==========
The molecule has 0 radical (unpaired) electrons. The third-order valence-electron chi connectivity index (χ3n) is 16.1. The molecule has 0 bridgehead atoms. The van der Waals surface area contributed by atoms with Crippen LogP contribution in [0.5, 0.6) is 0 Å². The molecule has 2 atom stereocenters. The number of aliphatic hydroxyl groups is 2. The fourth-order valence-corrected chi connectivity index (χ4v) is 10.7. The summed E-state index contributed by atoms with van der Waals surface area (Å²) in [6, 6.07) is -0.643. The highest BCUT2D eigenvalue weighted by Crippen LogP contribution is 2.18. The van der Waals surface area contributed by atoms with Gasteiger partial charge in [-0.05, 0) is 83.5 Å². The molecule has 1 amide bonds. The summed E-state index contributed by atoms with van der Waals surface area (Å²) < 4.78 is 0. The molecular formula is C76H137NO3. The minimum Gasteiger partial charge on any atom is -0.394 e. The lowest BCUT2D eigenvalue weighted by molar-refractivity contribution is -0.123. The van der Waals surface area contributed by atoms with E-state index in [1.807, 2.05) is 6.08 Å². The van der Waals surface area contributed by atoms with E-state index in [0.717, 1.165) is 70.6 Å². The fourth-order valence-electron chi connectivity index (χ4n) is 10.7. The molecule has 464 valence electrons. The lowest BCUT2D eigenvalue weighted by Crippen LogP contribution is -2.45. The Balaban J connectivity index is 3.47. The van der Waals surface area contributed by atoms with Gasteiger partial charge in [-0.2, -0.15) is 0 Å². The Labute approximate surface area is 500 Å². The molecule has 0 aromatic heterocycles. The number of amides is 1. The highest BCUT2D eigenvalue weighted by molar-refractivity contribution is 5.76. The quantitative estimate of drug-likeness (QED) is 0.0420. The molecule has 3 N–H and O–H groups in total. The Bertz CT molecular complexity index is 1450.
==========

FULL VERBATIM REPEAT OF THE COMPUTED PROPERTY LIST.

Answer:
The molecule has 0 radical (unpaired) electrons. The third-order valence-electron chi connectivity index (χ3n) is 16.1. The molecule has 0 bridgehead atoms. The van der Waals surface area contributed by atoms with Crippen LogP contribution in [0.5, 0.6) is 0 Å². The molecule has 2 atom stereocenters. The number of aliphatic hydroxyl groups is 2. The fourth-order valence-corrected chi connectivity index (χ4v) is 10.7. The summed E-state index contributed by atoms with van der Waals surface area (Å²) in [6, 6.07) is -0.643. The highest BCUT2D eigenvalue weighted by Crippen LogP contribution is 2.18. The van der Waals surface area contributed by atoms with Gasteiger partial charge in [-0.05, 0) is 83.5 Å². The molecule has 1 amide bonds. The summed E-state index contributed by atoms with van der Waals surface area (Å²) < 4.78 is 0. The molecular formula is C76H137NO3. The minimum Gasteiger partial charge on any atom is -0.394 e. The lowest BCUT2D eigenvalue weighted by molar-refractivity contribution is -0.123. The van der Waals surface area contributed by atoms with E-state index in [1.807, 2.05) is 6.08 Å². The van der Waals surface area contributed by atoms with E-state index in [0.717, 1.165) is 70.6 Å². The fourth-order valence-electron chi connectivity index (χ4n) is 10.7. The molecule has 464 valence electrons. The lowest BCUT2D eigenvalue weighted by Crippen LogP contribution is -2.45. The Balaban J connectivity index is 3.47. The van der Waals surface area contributed by atoms with Gasteiger partial charge in [-0.2, -0.15) is 0 Å². The Labute approximate surface area is 500 Å². The molecule has 0 aromatic heterocycles. The number of amides is 1. The highest BCUT2D eigenvalue weighted by molar-refractivity contribution is 5.76. The quantitative estimate of drug-likeness (QED) is 0.0420. The molecule has 3 N–H and O–H groups in total. The Bertz CT molecular complexity index is 1450.